Higher oil prices are a worry for governments around the world as they threaten higher inflation and put recovery from recession in jeopardy. You will probably have noticed the higher petrol prices at the pumps. If you spend more on petrol, you will have less to spend on other things.

So why have oil prices risen and are they likely to continue rising? The following articles examine the causes of the recent surge and look ahead to the likely response from OPEC and the path of oil prices next year.

Articles
Saudi Arabia to Check Oil Rally in 2011, Merrill’s Blanch Says Bloomberg, Juan Pablo Spinetto (13/12/10)
OPEC Cheating Most Since 2004 as Options Signal Oil Hitting $100 Next Year Bloomberg, Grant Smith and Margot Habiby (13/12/10)
Oil higher after OPEC output rollover; eyes on China Reuters, Christopher Johnson (13/12/10)
Central heating oil price shoots up by 70pc The Telegraph, Harry Wallop (10/12/10)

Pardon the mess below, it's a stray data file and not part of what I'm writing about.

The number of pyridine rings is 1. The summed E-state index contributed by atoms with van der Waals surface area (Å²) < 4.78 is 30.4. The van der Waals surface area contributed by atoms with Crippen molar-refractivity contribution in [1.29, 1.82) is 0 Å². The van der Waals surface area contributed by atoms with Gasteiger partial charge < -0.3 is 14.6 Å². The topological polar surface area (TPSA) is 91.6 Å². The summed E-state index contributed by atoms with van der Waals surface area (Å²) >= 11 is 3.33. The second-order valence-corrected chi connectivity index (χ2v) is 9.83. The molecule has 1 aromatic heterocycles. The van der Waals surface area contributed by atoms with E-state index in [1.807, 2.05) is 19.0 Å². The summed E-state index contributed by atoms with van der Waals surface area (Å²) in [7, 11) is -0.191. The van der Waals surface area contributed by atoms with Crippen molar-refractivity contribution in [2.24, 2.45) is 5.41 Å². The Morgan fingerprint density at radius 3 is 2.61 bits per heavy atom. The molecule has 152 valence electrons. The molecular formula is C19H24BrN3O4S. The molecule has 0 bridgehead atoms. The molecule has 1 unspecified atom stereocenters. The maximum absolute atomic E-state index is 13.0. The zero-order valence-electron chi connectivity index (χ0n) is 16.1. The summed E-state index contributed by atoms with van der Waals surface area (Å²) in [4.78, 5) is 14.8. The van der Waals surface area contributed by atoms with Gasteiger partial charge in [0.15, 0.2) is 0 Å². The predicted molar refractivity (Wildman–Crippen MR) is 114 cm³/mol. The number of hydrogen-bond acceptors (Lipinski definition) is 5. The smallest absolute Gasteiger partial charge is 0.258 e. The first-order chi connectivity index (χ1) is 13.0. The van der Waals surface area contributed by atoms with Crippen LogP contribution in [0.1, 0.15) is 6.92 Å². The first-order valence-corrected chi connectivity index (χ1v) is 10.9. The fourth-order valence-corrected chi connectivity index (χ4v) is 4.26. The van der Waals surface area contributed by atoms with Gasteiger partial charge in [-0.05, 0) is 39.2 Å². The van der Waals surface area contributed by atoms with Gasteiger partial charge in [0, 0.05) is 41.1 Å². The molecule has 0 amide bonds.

Speculators driving up price of oil St. Louis Post-Dispatch, Kevin G. Hall (12/12/10)
UK petrol prices reach record high BBC News (10/12/10)

Data
Brent cude oil prices (daily) U.S. Energy Information Administration (use the bar at the top to switch between daily, weekly, monthly and annual prices)
Commodity Prices Index Mundi
OPEC Basket Price and other data OPEC

Questions

  1. Explain why oil prices have been rising. Use a diagram to illustrate your answer.
  2. How can the concepts of price elasticity of demand, income elasticity of demand and price elasticity of supply help to explain the magnitude of oil price movements?
  3. Examine what is likely to happen to oil prices over the coming months. What are likely to be the most important factors in determining the direction and size of the price movements? Distinguish between demand-side and supply-side effects in your answer.
  4. What are ‘crude futures’? Explain how actions in the futures market are likely affect spot prices.
  5. To what extent can OPEC control oil prices?
  6. If crude oil prices go up by x%, would you expect petrol station prices to go up by approximately x%, or by more than or less than x%? Explain.
  7. Why have central heating oil prices risen by around 70% of over the past three months? What are the implications of your answer for the type of market structure in which central heating oil companies are operating?
Share in top social networks!